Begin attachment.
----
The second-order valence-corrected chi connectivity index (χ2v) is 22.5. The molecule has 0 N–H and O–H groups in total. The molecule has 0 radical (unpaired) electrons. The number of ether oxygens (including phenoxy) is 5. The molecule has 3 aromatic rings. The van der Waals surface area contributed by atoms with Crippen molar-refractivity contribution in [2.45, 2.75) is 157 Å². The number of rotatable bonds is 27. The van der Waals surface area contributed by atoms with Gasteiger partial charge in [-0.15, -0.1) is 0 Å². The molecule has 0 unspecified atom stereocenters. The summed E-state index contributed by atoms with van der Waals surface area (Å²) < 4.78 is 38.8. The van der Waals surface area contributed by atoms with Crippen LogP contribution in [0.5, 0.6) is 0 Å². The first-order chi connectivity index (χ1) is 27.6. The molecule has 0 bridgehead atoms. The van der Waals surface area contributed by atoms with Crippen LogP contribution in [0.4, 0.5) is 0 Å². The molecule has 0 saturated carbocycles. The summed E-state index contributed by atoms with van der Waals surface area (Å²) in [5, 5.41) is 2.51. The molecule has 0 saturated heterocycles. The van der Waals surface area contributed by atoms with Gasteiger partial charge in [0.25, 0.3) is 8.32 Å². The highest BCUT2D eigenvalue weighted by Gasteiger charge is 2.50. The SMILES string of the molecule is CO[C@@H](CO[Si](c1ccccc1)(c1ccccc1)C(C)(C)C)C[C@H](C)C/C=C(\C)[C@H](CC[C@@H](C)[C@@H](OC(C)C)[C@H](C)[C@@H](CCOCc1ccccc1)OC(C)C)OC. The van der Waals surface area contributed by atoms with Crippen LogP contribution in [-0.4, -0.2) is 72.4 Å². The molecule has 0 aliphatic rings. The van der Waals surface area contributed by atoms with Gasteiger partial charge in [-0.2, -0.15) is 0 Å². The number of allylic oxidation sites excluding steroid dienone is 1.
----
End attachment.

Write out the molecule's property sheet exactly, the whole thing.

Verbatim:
The second-order valence-corrected chi connectivity index (χ2v) is 22.5. The molecule has 0 N–H and O–H groups in total. The molecule has 0 radical (unpaired) electrons. The number of ether oxygens (including phenoxy) is 5. The molecule has 3 aromatic rings. The van der Waals surface area contributed by atoms with Crippen molar-refractivity contribution in [2.45, 2.75) is 157 Å². The number of rotatable bonds is 27. The van der Waals surface area contributed by atoms with Gasteiger partial charge in [-0.15, -0.1) is 0 Å². The molecule has 0 unspecified atom stereocenters. The summed E-state index contributed by atoms with van der Waals surface area (Å²) < 4.78 is 38.8. The van der Waals surface area contributed by atoms with Crippen LogP contribution in [0.5, 0.6) is 0 Å². The first-order chi connectivity index (χ1) is 27.6. The molecule has 0 bridgehead atoms. The van der Waals surface area contributed by atoms with Crippen LogP contribution in [0.4, 0.5) is 0 Å². The molecule has 0 saturated carbocycles. The summed E-state index contributed by atoms with van der Waals surface area (Å²) in [5, 5.41) is 2.51. The molecule has 0 saturated heterocycles. The van der Waals surface area contributed by atoms with Gasteiger partial charge in [0.25, 0.3) is 8.32 Å². The highest BCUT2D eigenvalue weighted by Gasteiger charge is 2.50. The SMILES string of the molecule is CO[C@@H](CO[Si](c1ccccc1)(c1ccccc1)C(C)(C)C)C[C@H](C)C/C=C(\C)[C@H](CC[C@@H](C)[C@@H](OC(C)C)[C@H](C)[C@@H](CCOCc1ccccc1)OC(C)C)OC. The van der Waals surface area contributed by atoms with Crippen LogP contribution in [-0.4, -0.2) is 72.4 Å². The molecule has 0 aliphatic rings. The van der Waals surface area contributed by atoms with Gasteiger partial charge in [-0.2, -0.15) is 0 Å². The number of allylic oxidation sites excluding steroid dienone is 1.